The Netherlands should carefully monitor what happens to the ICC witnesses deported to the Democratic Republic of Congo, writes Géraldine Mattioli-Zeltner.
It was a warm, sunny Sunday, July 6, and the Netherlands was celebrating the victory of its football team in the quarter finals of the World Cup.
Hardly anybody was paying attention as the Dutch authorities put three Congolese men, whose asylum applications had been turned down by the Netherlands’ highest court a week earlier, on a plane and sent them back to the Democratic Republic of the Congo. When they arrived in Congo’s capital, Kinshasa, the men were immediately taken to prison.
These men are no ordinary failed asylum seekers. What is special about their case is that they are the first witnesses at the International Criminal Court (ICC) in The Hague who testified before the court and then requested asylum in the Netherlands.
They claimed that their safety and human rights would be violated if they were returned to Congo since some of their testimony had implicated the Congolese president, Joseph Kabila, and they had languished without charge or due process in a Congolese prison for years prior to coming to testify.
Their case created a host of complex legal problems and was a major headache for the ICC, and the Dutch and Congolese governments. On Sunday their legal battle for protection in the Netherlands ended. The men now face the risk that they won’t receive a fair trial before national courts in Congo.
Floribert Njabu, Sharif Manda and Pierre-Célestin Mbodina were invited to testify for the defense in the ICC trial of German Katanga, a former Congolese rebel leader, for grave international crimes in the Ituri district in northeastern Congo in 2002-2003.
Before their transfer to ICC custody in The Hague in March 2011, the three men had already been held for several years in Congo’s maximum security prison in Kinshasa.
Njabu and Mbodina are facing charges of war crimes and crimes against humanity before the Congo’s military justice system. The rebel group in which they had played a leading role had been responsible for the deaths of thousands of civilians, many of them brutally slaughtered on an ethnic basis, as well as torture, rape and recruitment of child soldiers.
In accordance with provisions in its founding treaty, the ICC had made a commitment to return them to Congolese custody as soon as they completed their testimony. But in May 2011, the witnesses, expressing fear for their safety and rights if they were returned to Congo, sought asylum in the Netherlands.
After a more than three-year legal battle, the Netherlands’ highest court, the State Council, decided on June 27 that the witnesses should be denied asylum because of their suspected involvement in grave international crimes and should be returned to Congo. The judges of the Council of State – overruling a lower court – found that their human rights would not be at risk if they were returned.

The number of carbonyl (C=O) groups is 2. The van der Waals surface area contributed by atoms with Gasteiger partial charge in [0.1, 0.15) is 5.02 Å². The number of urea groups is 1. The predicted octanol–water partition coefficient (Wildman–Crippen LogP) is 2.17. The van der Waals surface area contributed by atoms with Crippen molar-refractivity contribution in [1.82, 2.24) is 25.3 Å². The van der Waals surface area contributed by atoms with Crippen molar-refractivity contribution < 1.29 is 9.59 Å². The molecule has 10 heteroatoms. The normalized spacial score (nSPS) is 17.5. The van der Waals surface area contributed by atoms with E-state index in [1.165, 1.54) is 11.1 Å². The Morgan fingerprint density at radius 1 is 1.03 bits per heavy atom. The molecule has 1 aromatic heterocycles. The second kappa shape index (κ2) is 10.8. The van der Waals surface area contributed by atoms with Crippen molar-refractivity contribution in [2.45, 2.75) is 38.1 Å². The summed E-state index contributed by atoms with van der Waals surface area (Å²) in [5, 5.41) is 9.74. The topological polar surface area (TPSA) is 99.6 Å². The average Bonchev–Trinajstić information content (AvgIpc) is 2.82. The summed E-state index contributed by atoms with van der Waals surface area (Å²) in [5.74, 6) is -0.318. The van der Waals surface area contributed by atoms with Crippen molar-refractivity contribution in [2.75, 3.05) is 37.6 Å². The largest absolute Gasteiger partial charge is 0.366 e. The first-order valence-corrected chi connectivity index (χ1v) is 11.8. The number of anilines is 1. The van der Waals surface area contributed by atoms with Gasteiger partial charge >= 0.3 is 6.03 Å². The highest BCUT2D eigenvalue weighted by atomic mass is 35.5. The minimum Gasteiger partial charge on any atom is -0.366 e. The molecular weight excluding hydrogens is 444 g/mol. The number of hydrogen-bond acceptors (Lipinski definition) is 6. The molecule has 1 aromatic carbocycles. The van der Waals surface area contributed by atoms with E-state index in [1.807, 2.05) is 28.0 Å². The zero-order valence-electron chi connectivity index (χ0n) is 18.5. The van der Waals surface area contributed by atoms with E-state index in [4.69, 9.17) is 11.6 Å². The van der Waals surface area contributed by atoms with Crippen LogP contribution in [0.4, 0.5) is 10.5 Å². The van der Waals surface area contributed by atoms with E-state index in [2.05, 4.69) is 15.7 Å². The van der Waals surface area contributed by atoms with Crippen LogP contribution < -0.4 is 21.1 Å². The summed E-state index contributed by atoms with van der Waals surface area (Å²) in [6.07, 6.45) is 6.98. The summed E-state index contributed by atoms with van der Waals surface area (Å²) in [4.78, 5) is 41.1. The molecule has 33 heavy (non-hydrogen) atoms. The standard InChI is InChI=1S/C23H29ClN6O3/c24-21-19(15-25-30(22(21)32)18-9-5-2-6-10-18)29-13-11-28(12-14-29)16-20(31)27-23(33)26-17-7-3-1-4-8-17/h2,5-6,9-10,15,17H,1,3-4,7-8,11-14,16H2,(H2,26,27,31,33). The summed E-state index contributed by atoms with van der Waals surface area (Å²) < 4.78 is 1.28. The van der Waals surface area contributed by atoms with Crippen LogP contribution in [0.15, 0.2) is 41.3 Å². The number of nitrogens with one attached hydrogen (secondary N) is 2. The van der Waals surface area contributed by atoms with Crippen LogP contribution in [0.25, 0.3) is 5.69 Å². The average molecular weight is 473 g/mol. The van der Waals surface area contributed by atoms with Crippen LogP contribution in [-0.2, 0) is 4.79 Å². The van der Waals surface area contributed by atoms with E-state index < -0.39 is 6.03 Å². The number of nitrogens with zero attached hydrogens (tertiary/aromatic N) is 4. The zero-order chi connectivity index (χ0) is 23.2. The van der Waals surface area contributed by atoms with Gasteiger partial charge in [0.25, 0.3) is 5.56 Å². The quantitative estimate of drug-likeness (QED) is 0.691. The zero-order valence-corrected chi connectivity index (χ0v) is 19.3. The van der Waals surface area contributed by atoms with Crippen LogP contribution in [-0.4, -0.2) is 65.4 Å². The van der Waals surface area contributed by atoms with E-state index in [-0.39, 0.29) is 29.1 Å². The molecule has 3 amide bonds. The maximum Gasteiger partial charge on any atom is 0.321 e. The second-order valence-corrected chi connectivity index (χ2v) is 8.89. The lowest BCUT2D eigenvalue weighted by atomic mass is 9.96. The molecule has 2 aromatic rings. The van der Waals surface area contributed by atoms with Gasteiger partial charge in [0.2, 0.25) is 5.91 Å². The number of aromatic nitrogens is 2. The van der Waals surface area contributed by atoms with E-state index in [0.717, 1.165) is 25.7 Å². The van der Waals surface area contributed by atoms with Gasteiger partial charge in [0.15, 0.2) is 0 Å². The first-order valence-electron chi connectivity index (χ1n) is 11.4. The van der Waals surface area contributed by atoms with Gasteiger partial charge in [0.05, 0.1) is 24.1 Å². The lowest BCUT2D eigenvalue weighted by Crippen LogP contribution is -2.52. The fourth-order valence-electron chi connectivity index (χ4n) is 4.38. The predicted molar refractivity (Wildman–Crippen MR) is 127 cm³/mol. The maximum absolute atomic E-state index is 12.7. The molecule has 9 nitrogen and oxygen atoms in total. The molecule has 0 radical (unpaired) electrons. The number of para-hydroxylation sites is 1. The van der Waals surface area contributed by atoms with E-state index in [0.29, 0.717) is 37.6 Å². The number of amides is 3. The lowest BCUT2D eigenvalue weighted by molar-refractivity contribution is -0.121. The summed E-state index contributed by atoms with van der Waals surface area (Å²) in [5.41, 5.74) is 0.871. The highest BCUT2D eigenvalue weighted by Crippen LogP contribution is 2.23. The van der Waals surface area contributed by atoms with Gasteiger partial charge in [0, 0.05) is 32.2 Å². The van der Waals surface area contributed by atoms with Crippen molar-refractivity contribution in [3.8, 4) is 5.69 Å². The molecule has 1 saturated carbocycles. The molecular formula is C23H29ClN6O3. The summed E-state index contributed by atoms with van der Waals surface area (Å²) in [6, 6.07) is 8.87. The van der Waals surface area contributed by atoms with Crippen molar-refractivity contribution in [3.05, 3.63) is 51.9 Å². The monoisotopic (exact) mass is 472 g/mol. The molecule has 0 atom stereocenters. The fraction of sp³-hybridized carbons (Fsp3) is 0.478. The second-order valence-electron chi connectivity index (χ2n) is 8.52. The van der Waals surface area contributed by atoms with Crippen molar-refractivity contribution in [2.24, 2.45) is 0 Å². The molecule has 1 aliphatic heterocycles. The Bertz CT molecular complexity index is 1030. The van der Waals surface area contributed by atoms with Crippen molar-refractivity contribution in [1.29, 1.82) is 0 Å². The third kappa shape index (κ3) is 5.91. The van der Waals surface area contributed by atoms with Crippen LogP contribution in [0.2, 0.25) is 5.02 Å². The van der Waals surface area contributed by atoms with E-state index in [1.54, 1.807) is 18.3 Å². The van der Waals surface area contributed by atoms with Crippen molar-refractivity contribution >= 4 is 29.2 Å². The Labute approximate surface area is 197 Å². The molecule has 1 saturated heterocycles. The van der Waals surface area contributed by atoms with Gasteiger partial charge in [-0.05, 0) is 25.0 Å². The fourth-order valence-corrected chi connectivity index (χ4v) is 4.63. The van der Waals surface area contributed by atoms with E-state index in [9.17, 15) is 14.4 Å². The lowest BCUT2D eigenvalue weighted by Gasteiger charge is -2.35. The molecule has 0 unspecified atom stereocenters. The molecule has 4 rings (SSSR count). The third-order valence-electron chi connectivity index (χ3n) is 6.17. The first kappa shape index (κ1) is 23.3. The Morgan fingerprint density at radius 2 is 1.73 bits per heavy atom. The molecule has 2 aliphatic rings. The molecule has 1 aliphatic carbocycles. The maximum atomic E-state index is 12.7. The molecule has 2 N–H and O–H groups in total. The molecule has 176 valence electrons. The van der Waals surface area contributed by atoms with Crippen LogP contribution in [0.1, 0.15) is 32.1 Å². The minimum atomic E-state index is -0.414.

Human Rights Watch remains concerned about respect for the men’s rights in Congo. We called on the Dutch state secretary for security and justice, Fred Teeven, to use his discretion to delay their expulsion until he was fully satisfied that the witnesses’ right to a fair trial in accordance with international standards would be respected.
We further urged Teeven to engage with Congolese authorities before returning the witnesses and ask that they take a number of measures to bolster the chances of a fair trial.
These measures could include ensuring that the witnesses have an experienced defense lawyer of their choosing and access to legal aid if they are indigent.
They should also be prosecuted before a court that allows an appeal before an independent panel of professional judges. And Congo could ask the United Nations mission in Congo (MONUSCO) to assist in necessary investigations, during trial proceedings and with the protection of victims and witnesses, including defense witnesses.
After years of legal back and forth, the Dutch government apparently did not want any more delay and did not seek further engagement with Congolese authorities on these points before deporting the three witnesses.
Yet, now that the men are out of sight, they should not be out of mind. The Dutch government should not leave the ICC witnesses to their fate. In accordance with guarantees provided by the Congolese authorities to the ICC, protection officers from the court are to visit the witnesses and monitor the proceedings against them.
The ICC, as well as Dutch and other diplomats who may follow the proceedings in Kinshasa, should publicly denounce irregularities they may witness. The Dutch authorities should also engage directly with the Congolese authorities in Kinshasa to secure the concrete steps listed above toward ensuring fair trials for the ICC witnesses.
Njabu and Mbodina may be suspected of participating in grave international crimes committed by their former rebel group in Congo – and their role in such crimes should be investigated. But isn’t a key lesson from the ICC – of which the Netherlands is a strong supporter and the host country – that even suspected war criminals have a fundamental right to a fair, credible and impartial trial?
Géraldine Mattioli-Zeltner is Advocacy Director of the International Justice Program at Human Rights Watch
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